As outlined above, although paragraph 4(b) of the Policy contains examples of circumstances which, if present, shall be evidence of the registration and use of a domain name in bad faith, these are non-exclusive and are expressed to be without limitation. In the present case, the screenshots of the website associated with the disputed domain name put forward by the Complainant together with the comparison to those of the Complainant’s own site, along with the background materials demonstrating the substance and prominence of the Complainant’s financial services business, are more than sufficient for the Panel to make the reasonable inference that the disputed domain name is being used in connection with a fraudulent scheme based primarily upon an intent to impersonate the Complainant. The Panel is satisfied that the Respondent’s registration and use of the disputed domain name in connection with such a scheme constitutes registration and use in bad faith within the meaning of the Policy. Accordingly, the requirements of paragraph 4(a)(iii) of the Policy have been satisfied.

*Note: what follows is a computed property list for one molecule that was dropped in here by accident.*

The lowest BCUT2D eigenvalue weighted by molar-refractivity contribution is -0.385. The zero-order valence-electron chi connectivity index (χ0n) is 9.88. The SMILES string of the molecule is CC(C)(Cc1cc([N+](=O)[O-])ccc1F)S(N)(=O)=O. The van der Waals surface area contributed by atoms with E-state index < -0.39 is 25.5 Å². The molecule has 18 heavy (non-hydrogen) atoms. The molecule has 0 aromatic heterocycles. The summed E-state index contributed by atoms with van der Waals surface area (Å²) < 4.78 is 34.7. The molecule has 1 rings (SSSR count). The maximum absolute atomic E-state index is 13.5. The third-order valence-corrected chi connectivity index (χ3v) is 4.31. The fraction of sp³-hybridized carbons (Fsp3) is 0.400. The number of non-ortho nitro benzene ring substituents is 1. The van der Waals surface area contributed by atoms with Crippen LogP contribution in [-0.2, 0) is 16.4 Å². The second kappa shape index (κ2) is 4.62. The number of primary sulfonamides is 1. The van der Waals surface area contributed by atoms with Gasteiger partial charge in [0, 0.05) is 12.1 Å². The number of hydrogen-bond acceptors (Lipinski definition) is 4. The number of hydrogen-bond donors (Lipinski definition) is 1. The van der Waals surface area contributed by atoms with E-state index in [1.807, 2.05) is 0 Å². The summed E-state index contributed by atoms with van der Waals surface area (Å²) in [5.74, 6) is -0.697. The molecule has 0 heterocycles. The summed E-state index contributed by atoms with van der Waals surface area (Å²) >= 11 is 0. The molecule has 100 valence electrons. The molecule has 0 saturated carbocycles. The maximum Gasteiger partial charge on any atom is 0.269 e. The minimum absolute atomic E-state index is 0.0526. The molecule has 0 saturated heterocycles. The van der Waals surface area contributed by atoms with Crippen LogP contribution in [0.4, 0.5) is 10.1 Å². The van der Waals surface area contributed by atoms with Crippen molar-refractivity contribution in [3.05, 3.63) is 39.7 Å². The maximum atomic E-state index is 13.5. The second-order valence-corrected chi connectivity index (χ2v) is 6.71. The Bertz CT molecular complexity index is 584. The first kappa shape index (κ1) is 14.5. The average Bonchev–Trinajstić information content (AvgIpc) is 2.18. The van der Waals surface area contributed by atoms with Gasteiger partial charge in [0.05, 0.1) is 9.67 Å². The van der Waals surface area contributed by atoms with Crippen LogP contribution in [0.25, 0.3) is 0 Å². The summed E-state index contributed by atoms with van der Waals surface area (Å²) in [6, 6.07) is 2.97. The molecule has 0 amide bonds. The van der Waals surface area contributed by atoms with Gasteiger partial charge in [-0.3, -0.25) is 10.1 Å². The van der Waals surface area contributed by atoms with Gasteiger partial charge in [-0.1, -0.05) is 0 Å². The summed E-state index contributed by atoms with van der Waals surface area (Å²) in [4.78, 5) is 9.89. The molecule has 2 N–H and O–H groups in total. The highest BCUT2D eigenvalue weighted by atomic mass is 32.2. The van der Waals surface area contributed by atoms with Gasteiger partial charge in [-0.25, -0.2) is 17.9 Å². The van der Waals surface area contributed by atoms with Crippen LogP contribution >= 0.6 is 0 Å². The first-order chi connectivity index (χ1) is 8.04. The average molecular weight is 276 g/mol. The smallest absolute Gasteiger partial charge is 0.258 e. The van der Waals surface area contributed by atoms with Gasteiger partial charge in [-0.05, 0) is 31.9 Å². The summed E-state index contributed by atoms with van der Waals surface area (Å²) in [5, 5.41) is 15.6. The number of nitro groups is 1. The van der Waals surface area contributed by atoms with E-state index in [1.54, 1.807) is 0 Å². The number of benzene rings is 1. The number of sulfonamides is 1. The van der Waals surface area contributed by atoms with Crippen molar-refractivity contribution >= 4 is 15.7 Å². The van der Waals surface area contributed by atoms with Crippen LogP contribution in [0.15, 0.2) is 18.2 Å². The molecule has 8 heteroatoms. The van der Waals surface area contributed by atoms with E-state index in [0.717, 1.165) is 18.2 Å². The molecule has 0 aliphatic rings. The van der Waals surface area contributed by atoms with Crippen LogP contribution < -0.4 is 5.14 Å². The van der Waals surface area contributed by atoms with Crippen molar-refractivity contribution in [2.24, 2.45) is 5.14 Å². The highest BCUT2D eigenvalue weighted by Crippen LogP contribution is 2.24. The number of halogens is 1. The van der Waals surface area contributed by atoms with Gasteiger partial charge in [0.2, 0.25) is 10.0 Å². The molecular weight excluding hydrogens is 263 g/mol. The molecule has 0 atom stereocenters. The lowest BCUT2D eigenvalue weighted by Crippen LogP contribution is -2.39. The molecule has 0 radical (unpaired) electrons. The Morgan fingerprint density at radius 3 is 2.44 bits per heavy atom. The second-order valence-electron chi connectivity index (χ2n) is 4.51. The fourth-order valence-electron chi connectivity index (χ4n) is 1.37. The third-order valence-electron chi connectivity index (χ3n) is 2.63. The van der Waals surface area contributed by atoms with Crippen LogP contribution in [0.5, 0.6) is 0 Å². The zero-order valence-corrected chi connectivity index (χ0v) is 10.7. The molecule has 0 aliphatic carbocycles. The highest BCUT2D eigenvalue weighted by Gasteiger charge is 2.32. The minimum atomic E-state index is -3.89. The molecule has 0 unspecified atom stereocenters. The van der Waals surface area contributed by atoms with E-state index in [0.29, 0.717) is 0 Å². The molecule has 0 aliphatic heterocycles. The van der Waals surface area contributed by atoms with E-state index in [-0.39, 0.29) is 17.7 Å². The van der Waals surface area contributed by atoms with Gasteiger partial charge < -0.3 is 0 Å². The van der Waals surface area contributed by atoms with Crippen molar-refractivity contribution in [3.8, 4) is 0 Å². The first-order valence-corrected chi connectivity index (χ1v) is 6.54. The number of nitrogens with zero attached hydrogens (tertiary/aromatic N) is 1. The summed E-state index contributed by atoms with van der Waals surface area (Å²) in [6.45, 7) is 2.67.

7. Decision

For the foregoing reasons, in accordance with paragraphs 4(i) of the Policy and 15 of the Rules, the Panel orders that the disputed domain name <regalinvestmentscapital.org> be transferred to the Complainant.

Andrew D. S. Lothian
Sole Panelist
Date: April 20, 2021